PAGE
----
Parking For Some Ely Residents Is A Nightmare
PARKING for some residents in the restricted central zone of Ely is a nightmare. Living in pre-motor era terraced cottages and houses, which constitute part of the historic atmosphere of the city, many do not enjoy the benefit of an accessible vehicle spa
PARKING for some residents in the restricted central zone of Ely is a nightmare. Living in pre-motor era terraced cottages and houses, which constitute part of the historic atmosphere of the city, many do not enjoy the benefit of an accessible vehicle space on their property.
These residents have pursued a campaign to persuade East Cambridgeshire District Council to extend the Business Parking Permit scheme to include residents who can demonstrate a real need for similar consideration. Councillors, particularly most Conservative members of the Environment & Transport Committee, have robustly blocked any move to amend the permit scheme in this way.
The result is an unrelenting daily shuffle of vehicles from over-night on-street to day-time off-street parking, and an evening counter move; regardless of the ultimate use of the vehicle.
Now the district council has used the need for the county council to review on-street parking as a blatant excuse to side-step the issue.
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The discriminatory terms of the Business Permit scheme as set by the district council are arbitrarily flexible enough to allow a bizarre rising fee scale for 2009 (the more you have the more you pay) and to re-define eligible applicants as those able to produce a Business Rates demand; thereby, presumably, excluding many self-employed, self-assessed, people in business, perhaps in shared premises, who may have to start work well before 8.31am.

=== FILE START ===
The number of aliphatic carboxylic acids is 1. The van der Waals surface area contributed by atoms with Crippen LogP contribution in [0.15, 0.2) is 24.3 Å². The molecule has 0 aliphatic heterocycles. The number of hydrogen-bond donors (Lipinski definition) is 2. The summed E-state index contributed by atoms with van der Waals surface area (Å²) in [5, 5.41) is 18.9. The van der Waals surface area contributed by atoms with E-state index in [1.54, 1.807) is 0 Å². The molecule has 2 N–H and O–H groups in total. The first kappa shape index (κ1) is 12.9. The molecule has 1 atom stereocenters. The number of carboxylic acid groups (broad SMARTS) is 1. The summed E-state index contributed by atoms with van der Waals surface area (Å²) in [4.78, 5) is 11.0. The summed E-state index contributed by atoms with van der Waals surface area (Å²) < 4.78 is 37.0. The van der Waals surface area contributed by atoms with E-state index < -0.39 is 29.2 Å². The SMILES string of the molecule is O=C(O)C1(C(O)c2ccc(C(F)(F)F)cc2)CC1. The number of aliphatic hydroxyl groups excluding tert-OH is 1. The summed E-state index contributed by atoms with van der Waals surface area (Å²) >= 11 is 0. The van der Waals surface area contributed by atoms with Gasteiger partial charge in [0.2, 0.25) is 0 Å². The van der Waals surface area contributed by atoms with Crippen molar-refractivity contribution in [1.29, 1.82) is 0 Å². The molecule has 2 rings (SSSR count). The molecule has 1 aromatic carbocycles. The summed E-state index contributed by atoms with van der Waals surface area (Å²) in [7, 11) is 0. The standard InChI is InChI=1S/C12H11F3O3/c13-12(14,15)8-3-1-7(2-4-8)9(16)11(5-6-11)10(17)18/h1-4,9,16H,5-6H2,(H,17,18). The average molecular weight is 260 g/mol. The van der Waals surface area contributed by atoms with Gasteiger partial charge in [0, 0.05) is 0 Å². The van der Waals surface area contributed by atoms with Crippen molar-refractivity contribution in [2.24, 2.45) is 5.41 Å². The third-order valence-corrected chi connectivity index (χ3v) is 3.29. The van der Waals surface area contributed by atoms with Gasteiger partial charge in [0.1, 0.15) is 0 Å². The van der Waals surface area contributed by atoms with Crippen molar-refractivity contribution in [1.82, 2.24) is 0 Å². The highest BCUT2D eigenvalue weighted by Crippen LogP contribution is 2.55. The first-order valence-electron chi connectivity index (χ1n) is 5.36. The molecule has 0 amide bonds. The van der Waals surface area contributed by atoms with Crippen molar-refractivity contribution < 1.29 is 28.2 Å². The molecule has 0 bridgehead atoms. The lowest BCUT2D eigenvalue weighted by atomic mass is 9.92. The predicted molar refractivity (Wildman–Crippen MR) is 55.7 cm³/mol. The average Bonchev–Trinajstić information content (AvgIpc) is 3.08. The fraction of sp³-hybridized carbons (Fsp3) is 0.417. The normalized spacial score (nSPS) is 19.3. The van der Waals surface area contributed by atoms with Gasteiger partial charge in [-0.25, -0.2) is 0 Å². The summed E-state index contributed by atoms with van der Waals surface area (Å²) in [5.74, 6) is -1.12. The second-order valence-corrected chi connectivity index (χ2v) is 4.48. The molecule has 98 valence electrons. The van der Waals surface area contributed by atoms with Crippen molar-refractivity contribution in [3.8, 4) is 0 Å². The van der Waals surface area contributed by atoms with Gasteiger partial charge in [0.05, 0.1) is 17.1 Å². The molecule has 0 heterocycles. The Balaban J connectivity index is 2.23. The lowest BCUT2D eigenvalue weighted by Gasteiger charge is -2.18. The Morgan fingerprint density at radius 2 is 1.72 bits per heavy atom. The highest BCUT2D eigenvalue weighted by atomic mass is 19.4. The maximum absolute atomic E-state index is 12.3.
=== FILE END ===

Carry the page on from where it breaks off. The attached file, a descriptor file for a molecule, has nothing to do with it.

In the past eighteen months, no councillor has attempted to give a reasoned explanation as to why the Business Permit scheme cannot be extended to residents sorely affected by the 2008 Parking Order. However, some councillors have, at various times, shown their real colours in this matter, to the lingering infuriation of those lobbying for change.
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We are bitterly disappointed that our elected representatives cannot put aside their 'party' whip in a matter that should have no political bearing but is one that requires some common-sense. A further period, possibly two years or maybe more, of disturbed breakfasts and futile space hopping will not endear many local residents, when considering their electoral options, to entrenched names.
CHRISTOPHER & VALERIE BENT